We've been saving in a 529 account for years for our son's education, but it now looks like he won't be going to college. Are there other options for using this money?
One of the great—and challenging—things about having kids is that they can surprise you at every turn. While you can save diligently for their education, you can't predict what their talents or interests will be. Trust me—as a mother of three, I know from experience!
I think many of us envision a four-year college for our kids, but that's only one of a myriad of choices, especially today. So, does that mean a 529 account is no longer a good idea? Absolutely not. Because while a 529 is generally referred to as a college savings account, it can be used for other types of education. And recent tax laws give you even more options.
The most common—post-high school education
There are lots of ways kids can continue their education post high school, and a 529 is there to help them. Assets in a 529 can be used at any eligible institution of higher education. That includes not only four-year colleges and universities but also qualifying two-year associate degree programs, trade schools, and vocational schools—both at home and abroad. This means that if your child chooses to pursue post-secondary training in their chosen field—whether as a computer expert or cosmetologist, an artist or an electrician—there's a good chance you can pay for that training with your 529 assets.
In your son's case, if he has another type of school in mind, find out if it qualifies for 529 assets. Generally speaking, to qualify, a school must be eligible to participate in student aid programs offered by the Department of Education. Savingforcollege.com has an easy online tool for determining if a particular school qualifies. You just need to take the time to do a little research—or better yet, have your son do it.
Possibilities before high school—and after college
A lot of parents will also be happy to know that they have the option to use 529 assets to pay for up to $10,000 in tuition expenses (per beneficiary) at elementary, middle, or secondary public, private, or parochial schools. (Note that different states may have different restrictions.)
Plus—and this is good news for parents and college graduates alike—up to $10,000 of 529 assets can be used to pay off existing student loans. So, wherever a student is on their educational path, a 529 can help ease the way.
Flexibility to change beneficiaries
Even if you don't use the funds for your son's education, you have other alternatives. You opened the 529 for the benefit of your son, but the account belongs to you, and you have the right to change the beneficiary.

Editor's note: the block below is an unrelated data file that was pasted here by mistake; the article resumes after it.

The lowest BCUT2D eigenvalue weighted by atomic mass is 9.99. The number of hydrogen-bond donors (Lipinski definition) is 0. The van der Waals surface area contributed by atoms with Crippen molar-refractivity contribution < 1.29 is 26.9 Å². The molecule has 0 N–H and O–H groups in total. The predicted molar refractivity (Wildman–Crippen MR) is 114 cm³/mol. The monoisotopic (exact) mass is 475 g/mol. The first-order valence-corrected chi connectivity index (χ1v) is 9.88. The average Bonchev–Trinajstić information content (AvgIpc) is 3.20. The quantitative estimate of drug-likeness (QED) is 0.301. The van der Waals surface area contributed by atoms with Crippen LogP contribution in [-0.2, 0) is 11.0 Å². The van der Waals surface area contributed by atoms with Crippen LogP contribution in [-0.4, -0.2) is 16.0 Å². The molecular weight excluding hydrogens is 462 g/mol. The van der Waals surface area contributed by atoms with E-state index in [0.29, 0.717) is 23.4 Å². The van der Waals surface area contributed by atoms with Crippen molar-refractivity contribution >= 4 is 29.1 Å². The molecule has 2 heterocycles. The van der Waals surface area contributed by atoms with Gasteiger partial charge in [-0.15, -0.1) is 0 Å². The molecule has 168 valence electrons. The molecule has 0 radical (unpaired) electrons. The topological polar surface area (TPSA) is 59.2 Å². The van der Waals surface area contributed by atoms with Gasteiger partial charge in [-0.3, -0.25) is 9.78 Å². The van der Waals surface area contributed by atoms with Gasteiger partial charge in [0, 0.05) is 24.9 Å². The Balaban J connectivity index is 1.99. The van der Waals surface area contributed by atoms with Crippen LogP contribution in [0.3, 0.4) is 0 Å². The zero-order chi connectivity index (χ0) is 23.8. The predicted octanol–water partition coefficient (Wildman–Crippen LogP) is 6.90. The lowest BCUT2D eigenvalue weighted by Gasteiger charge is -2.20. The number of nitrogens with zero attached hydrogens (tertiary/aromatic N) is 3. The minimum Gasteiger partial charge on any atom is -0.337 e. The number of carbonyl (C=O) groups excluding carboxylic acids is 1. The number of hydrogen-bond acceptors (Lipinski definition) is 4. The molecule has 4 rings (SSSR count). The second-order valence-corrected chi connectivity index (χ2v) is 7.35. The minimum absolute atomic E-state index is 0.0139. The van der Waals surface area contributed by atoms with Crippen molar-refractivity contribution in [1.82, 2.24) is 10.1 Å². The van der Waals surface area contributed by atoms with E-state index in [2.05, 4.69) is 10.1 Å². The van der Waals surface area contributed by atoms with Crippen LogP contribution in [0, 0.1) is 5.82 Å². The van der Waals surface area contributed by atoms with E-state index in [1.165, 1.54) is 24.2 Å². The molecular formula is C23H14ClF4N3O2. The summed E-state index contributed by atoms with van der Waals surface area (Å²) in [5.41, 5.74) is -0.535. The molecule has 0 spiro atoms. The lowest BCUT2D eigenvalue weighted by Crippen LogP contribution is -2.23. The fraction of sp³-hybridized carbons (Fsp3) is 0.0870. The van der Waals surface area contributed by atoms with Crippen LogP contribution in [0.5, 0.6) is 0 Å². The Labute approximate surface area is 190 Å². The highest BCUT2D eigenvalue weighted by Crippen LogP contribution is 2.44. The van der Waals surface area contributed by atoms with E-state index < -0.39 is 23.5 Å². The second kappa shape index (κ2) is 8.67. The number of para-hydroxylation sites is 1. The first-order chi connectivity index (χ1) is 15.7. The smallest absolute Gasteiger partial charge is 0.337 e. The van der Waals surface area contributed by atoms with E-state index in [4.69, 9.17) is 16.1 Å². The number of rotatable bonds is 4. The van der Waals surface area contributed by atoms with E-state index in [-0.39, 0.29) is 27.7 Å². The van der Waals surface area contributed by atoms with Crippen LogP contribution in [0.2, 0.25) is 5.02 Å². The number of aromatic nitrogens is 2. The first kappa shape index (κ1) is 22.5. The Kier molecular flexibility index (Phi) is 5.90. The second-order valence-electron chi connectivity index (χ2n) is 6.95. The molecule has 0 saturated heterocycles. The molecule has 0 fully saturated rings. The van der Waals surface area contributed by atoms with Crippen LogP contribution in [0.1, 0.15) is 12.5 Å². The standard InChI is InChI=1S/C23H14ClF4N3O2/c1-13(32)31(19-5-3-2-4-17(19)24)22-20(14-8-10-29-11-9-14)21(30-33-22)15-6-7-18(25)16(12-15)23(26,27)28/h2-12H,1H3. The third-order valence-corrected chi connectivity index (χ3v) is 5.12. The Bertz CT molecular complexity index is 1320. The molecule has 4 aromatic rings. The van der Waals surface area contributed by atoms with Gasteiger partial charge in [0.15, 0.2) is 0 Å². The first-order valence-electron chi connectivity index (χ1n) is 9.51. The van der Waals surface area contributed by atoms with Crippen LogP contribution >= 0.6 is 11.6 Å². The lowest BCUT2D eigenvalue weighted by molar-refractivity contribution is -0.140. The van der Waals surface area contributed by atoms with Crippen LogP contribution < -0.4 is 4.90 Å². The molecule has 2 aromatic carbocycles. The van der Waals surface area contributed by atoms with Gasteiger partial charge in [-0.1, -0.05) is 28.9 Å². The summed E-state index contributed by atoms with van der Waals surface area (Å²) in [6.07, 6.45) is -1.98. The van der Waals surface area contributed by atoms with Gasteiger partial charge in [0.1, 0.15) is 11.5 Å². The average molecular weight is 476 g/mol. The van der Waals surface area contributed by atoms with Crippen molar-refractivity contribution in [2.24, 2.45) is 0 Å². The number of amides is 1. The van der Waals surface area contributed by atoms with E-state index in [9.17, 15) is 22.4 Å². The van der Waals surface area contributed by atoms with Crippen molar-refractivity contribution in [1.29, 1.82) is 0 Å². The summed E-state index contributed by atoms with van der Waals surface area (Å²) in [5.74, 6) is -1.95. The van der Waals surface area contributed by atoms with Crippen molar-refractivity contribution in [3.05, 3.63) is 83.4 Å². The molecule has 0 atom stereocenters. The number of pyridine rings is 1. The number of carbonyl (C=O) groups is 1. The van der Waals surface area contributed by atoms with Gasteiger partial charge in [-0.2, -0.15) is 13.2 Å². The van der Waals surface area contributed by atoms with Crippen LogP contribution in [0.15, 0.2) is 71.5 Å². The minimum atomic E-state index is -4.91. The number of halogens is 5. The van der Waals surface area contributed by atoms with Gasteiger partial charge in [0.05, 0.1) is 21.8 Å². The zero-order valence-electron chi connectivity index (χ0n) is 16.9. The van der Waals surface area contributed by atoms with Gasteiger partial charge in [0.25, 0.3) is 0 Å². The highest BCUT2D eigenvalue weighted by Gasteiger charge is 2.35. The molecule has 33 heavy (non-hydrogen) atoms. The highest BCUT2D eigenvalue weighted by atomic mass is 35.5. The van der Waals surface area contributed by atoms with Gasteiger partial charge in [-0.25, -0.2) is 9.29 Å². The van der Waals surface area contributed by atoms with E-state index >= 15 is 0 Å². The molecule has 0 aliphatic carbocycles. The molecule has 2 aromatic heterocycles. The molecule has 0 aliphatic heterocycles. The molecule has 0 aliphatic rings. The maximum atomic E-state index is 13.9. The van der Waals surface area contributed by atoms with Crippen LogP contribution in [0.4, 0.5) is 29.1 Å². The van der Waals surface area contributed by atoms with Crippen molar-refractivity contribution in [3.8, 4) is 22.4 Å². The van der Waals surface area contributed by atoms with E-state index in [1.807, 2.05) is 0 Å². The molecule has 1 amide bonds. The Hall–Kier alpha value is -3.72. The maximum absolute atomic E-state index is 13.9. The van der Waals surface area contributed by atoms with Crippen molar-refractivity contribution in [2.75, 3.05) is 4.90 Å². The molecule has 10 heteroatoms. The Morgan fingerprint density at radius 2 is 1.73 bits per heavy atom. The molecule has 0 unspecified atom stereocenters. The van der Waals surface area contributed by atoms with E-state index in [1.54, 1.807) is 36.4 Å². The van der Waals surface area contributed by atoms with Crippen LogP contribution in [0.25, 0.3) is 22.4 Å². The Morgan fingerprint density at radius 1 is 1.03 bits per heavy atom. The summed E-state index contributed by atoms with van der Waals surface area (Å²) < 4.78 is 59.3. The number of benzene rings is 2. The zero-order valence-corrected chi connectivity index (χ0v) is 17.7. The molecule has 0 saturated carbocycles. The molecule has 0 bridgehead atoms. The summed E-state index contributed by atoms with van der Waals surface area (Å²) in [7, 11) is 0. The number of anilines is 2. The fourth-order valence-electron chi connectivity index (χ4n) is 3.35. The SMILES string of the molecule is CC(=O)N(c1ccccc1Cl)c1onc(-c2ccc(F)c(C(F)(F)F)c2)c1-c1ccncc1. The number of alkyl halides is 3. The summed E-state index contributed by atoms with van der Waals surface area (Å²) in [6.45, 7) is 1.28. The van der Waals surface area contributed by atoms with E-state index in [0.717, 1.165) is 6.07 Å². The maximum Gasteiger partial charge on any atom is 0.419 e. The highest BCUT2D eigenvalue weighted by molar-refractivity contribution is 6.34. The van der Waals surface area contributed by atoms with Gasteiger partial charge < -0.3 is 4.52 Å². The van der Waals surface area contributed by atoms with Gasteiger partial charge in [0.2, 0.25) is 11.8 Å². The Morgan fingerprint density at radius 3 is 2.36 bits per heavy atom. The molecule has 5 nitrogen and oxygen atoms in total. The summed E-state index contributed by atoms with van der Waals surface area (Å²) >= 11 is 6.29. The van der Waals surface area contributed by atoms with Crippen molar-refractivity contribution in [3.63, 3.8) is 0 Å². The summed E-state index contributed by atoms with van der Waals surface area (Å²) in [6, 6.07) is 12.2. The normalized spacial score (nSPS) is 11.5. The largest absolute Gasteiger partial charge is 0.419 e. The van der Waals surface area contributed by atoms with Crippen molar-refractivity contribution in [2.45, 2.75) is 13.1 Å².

As long as the new beneficiary is a family member—a sibling, first cousin, grandparent, aunt, uncle, or even yourself—the money can be used for qualified education expenses without incurring income taxes or penalties. Qualified expenses include tuition, required fees, books, supplies, computer-related expenses, even room and board for someone who is at least a half-time student.
Most 529 plans allow you to change the beneficiary once a year, so that leaves the door wide open for future use. You could even convert it back to your son's benefit should his plans change.
This flexibility gives you a lot of options. Let's say you decide to go back to school. You make yourself the beneficiary and use 50% of the 529 assets for your studies. What do you do with the balance? You could simply change the beneficiary to another family member who could use it for their own qualified education expenses.
The problem with taking the cash
Cashing out your 529 is always a possibility, but it will cost you. If assets in a 529 are used for something other than qualified education expenses, you'll have to pay both federal income taxes and a 10% penalty on the earnings. (An interesting side note is that if the beneficiary gets a full scholarship to college, the penalty for taking the cash is waived.)
Since one of the main benefits of a 529 account is the federally tax-free earnings, I'd think carefully before cashing it out. And, really, it might be wise to sit tight before making any decisions. Your son may surprise you again by going in a whole new direction, and you'll be glad you've kept those 529 assets in reserve.
A word of encouragement
While there may be some skepticism about the value of college these days, a 2019 report by the College Board found that higher education not only leads to greater employment opportunities and higher lifetime earnings, but it's also associated with a healthier lifestyle. Whatever your son's current feelings about continuing his education, I encourage you to keep talking to him about his interests and ways to develop his skills—for his financial future as well as his future happiness.
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